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Excerpted From: Frank Rudy Cooper, Cop Fragility and Blue Lives Matter, 2020 University of Illinois Law Review 621 (2020) (304 Footnotes) (Full Document)


FrankRudyCooperThe starting point for understanding cop fragility is recognition that there is a new police criticism. Numerous high-profile killings of unarmed blacks between 2012-2016 sparked, then fanned the flames of, the movements that came to be known as Black Lives Matter, #SayHerName, and so on. Those movements are characterized by confrontational methods and deep critiques of the status quo. Professor Amna Akbar and others have thus written eloquently about the way recent Black Lives Matter proposals set up a space of radical contestation. The new police criticism is also unique in its intersectional focus on women of color, including trans women. One question this contestation provokes is, how have the police and their supporters responded to the new police criticism?

They have responded not with reform, but with resistance. A prime example is the way the Blue Lives Matter movement counter-attacks on the issue of civil rights. Blue Lives Matter began as a media company on Facebook in 2014 when two police officers were ambushed and murdered. Blue Lives Matter complains about the treatment of police in general and calls for making assaults on police hate crimes akin to those addressing attacks on historically oppressed groups such as African-Americans, Jewish people, and sexual orientation minorities. Making assaulting police officers a hate crime seems to be more of an abuse of civil rights discourse than a bid for reform.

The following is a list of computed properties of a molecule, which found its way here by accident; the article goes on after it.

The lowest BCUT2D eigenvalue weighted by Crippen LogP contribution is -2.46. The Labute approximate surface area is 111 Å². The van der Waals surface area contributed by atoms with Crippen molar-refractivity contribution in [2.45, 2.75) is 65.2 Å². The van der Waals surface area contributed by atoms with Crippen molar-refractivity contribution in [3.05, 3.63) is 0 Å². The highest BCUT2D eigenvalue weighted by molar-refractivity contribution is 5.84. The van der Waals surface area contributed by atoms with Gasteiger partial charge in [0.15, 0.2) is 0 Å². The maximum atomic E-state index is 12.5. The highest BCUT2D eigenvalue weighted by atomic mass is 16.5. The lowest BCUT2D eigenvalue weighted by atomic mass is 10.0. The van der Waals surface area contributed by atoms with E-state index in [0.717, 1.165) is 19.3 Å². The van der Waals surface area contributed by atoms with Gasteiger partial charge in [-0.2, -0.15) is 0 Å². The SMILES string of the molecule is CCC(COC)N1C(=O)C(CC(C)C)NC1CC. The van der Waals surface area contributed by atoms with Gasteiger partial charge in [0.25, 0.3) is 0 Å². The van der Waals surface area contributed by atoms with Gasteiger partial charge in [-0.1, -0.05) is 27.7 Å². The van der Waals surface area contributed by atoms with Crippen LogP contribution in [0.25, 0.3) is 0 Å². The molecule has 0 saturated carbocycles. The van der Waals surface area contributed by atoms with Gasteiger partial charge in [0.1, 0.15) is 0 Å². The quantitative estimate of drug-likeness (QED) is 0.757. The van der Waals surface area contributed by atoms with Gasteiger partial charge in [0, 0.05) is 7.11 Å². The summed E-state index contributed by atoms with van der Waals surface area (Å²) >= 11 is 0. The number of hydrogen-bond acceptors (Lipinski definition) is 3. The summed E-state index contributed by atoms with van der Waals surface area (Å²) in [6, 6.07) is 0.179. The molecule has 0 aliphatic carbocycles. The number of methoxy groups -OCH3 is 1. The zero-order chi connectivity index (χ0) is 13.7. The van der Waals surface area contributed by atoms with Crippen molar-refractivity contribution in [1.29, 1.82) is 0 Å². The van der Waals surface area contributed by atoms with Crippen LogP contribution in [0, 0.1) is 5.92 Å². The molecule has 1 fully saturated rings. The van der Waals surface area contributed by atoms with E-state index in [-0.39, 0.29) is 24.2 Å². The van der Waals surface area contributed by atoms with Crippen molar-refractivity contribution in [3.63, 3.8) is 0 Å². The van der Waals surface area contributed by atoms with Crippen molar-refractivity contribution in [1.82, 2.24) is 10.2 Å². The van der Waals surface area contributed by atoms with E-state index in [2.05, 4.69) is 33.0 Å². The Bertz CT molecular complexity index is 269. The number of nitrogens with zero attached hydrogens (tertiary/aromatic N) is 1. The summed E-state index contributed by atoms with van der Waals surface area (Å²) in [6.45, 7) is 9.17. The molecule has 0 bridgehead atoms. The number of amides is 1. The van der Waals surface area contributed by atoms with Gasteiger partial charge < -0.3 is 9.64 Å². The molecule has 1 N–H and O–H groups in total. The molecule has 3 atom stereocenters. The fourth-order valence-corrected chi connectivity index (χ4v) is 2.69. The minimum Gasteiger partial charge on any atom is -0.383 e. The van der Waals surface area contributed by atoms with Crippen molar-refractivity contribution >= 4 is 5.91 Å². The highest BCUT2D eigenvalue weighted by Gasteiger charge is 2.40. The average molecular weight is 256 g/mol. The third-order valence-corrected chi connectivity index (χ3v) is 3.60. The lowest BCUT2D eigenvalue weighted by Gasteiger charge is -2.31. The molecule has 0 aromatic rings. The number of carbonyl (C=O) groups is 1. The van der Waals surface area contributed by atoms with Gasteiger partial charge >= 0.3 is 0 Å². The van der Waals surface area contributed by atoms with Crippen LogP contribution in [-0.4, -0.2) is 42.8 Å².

Legal scholarship has hardly addressed the general impact of police criticism on the police. This Article provides a new perspective on the effects of criticism of the police on the police by applying diversity trainer and New York Times best-selling author Robin DiAngelo's recent theory of white fragility to the Blue Lives Matter response. The concept of white fragility is just starting to make its way into legal scholarship. DiAngelo's core assertion is that, in general, white people are resistant to the suggestion their experiences and worldviews are influenced by their race, let alone that they benefit from racism. Many whites are thus fragile in conversations about race; they resist having such discussions and exit them as soon as possible.

The two primary defensive mechanisms of white fragility match up well with police methods of resisting the new police criticism. First, DiAngelo points to some whites' false assumptions that they can be objective individuals. Thinking one can be purely objective and completely individualistic hides race from whites when they evaluate whether their experiences and worldviews are as influenced by their group status as are those of people of color. Likewise, police officers often claim a false objectivity by arguing they are the best and only judges of what criminal prevention requires. This assumes the police can be the objective arbiters on their own behavior; no one else can or should watch the watchmen. Holding that sense of self, the police have their very identity disrupted by the new police criticism.

Second, DiAngelo points to bad intent theory as making it seem to whites as if only morally bad people could be racists. This is the notion that you can only be racist if you have the goal of hurting racial minorities. In fact, racism is structural and a wide range of people are implicitly biased, including many racial minorities. The police analogue of bad intent theory is “bad apple” theory, in which it is conclusively presumed that only a small percentage of police officers are misbehaving. The burden of disproving “bad apple” theory is placed on minority civilians under the increasingly deferential standards set by the police in conjunction with a complicit judicial branch.